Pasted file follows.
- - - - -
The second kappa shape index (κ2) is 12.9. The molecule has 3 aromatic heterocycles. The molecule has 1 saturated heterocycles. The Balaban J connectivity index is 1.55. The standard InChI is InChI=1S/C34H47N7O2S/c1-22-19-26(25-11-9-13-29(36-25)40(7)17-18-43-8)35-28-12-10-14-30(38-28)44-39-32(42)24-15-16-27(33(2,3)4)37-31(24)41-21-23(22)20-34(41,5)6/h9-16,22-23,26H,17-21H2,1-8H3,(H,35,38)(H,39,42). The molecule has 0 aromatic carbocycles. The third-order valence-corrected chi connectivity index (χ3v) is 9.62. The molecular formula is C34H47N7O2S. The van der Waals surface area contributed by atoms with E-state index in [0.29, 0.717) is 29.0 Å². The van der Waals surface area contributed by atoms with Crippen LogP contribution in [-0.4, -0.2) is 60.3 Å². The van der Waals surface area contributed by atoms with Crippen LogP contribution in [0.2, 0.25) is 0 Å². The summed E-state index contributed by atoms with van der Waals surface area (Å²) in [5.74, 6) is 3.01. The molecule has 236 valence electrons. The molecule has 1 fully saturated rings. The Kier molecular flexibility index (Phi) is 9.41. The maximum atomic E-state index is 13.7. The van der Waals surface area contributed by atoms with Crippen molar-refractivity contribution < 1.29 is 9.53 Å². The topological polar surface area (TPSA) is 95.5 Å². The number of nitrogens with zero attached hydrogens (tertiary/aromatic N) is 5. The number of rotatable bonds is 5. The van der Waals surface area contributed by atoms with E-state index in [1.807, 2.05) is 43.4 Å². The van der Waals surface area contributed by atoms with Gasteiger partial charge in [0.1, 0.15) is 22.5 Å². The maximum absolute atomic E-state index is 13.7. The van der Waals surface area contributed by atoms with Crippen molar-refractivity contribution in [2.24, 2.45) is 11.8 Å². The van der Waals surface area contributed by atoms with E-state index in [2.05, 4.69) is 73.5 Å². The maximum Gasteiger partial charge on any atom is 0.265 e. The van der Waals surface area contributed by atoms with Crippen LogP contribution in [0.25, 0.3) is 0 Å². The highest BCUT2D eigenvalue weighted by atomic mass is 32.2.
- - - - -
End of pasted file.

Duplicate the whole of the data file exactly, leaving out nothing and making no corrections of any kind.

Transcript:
The second kappa shape index (κ2) is 12.9. The molecule has 3 aromatic heterocycles. The molecule has 1 saturated heterocycles. The Balaban J connectivity index is 1.55. The standard InChI is InChI=1S/C34H47N7O2S/c1-22-19-26(25-11-9-13-29(36-25)40(7)17-18-43-8)35-28-12-10-14-30(38-28)44-39-32(42)24-15-16-27(33(2,3)4)37-31(24)41-21-23(22)20-34(41,5)6/h9-16,22-23,26H,17-21H2,1-8H3,(H,35,38)(H,39,42). The molecule has 0 aromatic carbocycles. The third-order valence-corrected chi connectivity index (χ3v) is 9.62. The molecular formula is C34H47N7O2S. The van der Waals surface area contributed by atoms with E-state index in [0.29, 0.717) is 29.0 Å². The van der Waals surface area contributed by atoms with Crippen LogP contribution in [-0.4, -0.2) is 60.3 Å². The van der Waals surface area contributed by atoms with Crippen LogP contribution in [0.2, 0.25) is 0 Å². The summed E-state index contributed by atoms with van der Waals surface area (Å²) in [5.74, 6) is 3.01. The molecule has 236 valence electrons. The molecule has 1 fully saturated rings. The Kier molecular flexibility index (Phi) is 9.41. The maximum atomic E-state index is 13.7. The van der Waals surface area contributed by atoms with Crippen molar-refractivity contribution < 1.29 is 9.53 Å². The topological polar surface area (TPSA) is 95.5 Å². The number of nitrogens with zero attached hydrogens (tertiary/aromatic N) is 5. The number of rotatable bonds is 5. The van der Waals surface area contributed by atoms with E-state index in [1.807, 2.05) is 43.4 Å². The van der Waals surface area contributed by atoms with Gasteiger partial charge in [0.1, 0.15) is 22.5 Å². The maximum absolute atomic E-state index is 13.7. The van der Waals surface area contributed by atoms with Crippen molar-refractivity contribution in [2.24, 2.45) is 11.8 Å². The van der Waals surface area contributed by atoms with E-state index in [2.05, 4.69) is 73.5 Å². The maximum Gasteiger partial charge on any atom is 0.265 e. The van der Waals surface area contributed by atoms with Crippen LogP contribution in [0.25, 0.3) is 0 Å². The highest BCUT2D eigenvalue weighted by atomic mass is 32.2.